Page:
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How to drive in big water - Page 7 - Walleye Message Central
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Old 04-26-2016, 03:10 PM
BubbaB BubbaB is offline
Join Date: Jul 2013
Posts: 40

Originally Posted by B-man View Post

Not meant to scare you, but this true story will help you realize what can happen, and how to prevent it.

Well, you sure scared me B-man! Wow.
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Old 05-05-2016, 11:45 AM
Munshaw Munshaw is offline
Join Date: Nov 2008
Location: Thunder Bay, Ontario
Posts: 277

I'd just like to add that depending on the age of your motor, weight of your boat, size of motor etc. be aware that powering up and down and over big waves can load your prop hub HEAVILY. I've "spun" a prop hub before (there's a rubber "clutch" type sleeve that will give way under extreme load). This leaves you only being able to progress forward at idle or not at all. Very dangerous situation being without power in big waves. We took a wave or two over the boat after that due to not being able to keep up with the waves. I run big water often in relatively small boats (live on Lake Superior) and I was the first time it happened to me. I didn't figure out what happened until afterwards when the pucker-factor had subsided.
Never trust a man who drives a car by choice...
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Old 05-15-2016, 04:51 AM
REW REW is offline
Charter Member
Join Date: Nov 1999
Location: .
Posts: 31,650

10-4 on Hunter Joe's comments about asking if the boater had beers in his boat - while on Canadian waters.

If caught, you can expect a very heavy fine and potential more trouble if you have beer on your boat.

Leave the beer at camp or in the cabin when boating. Drink water, soda or coffee when boating on Canadian waters. Lots cheaper and less trouble than going to the provincial court and coming up with the money and other items as a result of boating with alcohol in the boat.

Be safe
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Old 05-18-2016, 12:21 PM
WillowAce WillowAce is offline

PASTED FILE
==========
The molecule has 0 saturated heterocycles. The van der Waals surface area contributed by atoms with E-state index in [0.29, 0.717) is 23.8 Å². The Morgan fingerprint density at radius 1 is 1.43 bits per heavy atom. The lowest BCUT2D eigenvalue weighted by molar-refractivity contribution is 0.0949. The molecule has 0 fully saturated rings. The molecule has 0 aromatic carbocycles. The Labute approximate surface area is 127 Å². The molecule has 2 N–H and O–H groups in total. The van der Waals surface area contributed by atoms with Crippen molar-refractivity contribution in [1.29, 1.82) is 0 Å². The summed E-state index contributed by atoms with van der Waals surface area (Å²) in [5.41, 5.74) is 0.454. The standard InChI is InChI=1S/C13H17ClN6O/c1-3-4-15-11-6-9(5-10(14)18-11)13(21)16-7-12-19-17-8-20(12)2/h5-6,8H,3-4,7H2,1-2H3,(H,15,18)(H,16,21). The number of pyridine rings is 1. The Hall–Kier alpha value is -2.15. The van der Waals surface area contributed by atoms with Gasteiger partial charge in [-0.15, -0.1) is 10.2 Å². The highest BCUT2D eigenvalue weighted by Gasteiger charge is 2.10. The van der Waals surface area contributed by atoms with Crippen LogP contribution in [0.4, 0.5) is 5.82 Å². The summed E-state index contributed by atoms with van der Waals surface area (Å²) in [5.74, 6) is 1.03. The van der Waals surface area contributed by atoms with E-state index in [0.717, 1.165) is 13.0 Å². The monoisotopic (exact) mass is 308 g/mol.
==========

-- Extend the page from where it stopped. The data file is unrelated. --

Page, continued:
Join Date: May 2016
Location: Minocqua, WI
Posts: 49

Just my two cents. Juls is spot on and very good advice. One thing that I haven't seen mentioned is get over the crest. Pick a line, stick to it, and throttle over. A lot of bad things can happen if you hesitate or try to correct suddenly on top.
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Old 06-08-2016, 09:54 AM
newbietroller newbietroller is offline
Join Date: Sep 2004
Location: OH, USA.
Posts: 194
Default driving in big waves

Certainly you do not want to attack waves in this manner:

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Old 06-16-2016, 10:12 AM
Join Date: Dec 2015
Posts: 73

One thing I am very interested in is how a boat needs to set up for best rough water handling. All the info I see is for best hole shot or top speed, I assume this is not the same for rough water handling. Every aspect or suggestion is appreciated.
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Old 06-17-2016, 07:03 AM
paulie paulie is offline
Join Date: Aug 2012
Location: Yooper... yeah, thats right
Posts: 2,332


Not sure if that link will work or not. If it doesn't go to YouTube and search "rough bar crossing". Never try to surf a wave or slow down so much that the waves are going faster that you in a following sea.
Beside the turbid stream of life
Sits the grim fisherman, who plies
His rod above the troubled strife,
Patient and watchful, nor denies
Any by reason of its size.

And I too, on some careless day,
Shall feel the hook I had not guessed;
And shall try to break away,
And go, after brief protest,
Into the basket, with all the rest.

-Robert Bell
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Old 06-24-2016, 02:20 PM
REW REW is offline
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Join Date: Nov 1999
Location: .
Posts: 31,650

Simply put, to set up the motor and prop for big water, you want to put a prop on your motor that gives you a really good hole shot.

Normally, this will be to put a prop on the engine that is 1-4 inches less than your typical high speed prop.

The lower pitch prop gives you really good hole shot and the ability to punch the throttle to hop on top of big waves and power on and or off as needed.

Also, the motor needs to be on the boat low enough so that the prop does not cavitate when working these same big waves.

This could mean dropping the motor 1-3 holes lower than the optimum setting for the very best high speed operation.

Also, depending on your rig, run splash guards to cut down on the amount of water that could roll over your transom with a big following wave.

Good luck
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Old 06-29-2016, 01:14 PM
Join Date: Dec 2015
Posts: 73

Thanks REW, seems like all common sense things that I would have guessed myself. Good to have confimed though.
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Old 07-18-2016, 08:49 AM
fischadler fischadler is offline
Join Date: Jul 2016
Location: Tricities Washington (Kennewick)
Posts: 34

Great information REW.

When I was first learning to fly in Alaska I heard one saying over and over again; "there are old pilots and there are bold pilots but there are no old, bold pilots." I think the same is very much true for operating a boat. We can all push our luck a few times and have some stories to tell, but we may never recognize the time that leaves others left to tell the story. I am a big believer in checking the weather and keeping an eye on things when out. I would rather get someplace safe, even if less than ideal, and set things out until conditions are safe than push it if I do get caught out in unsafe conditions.
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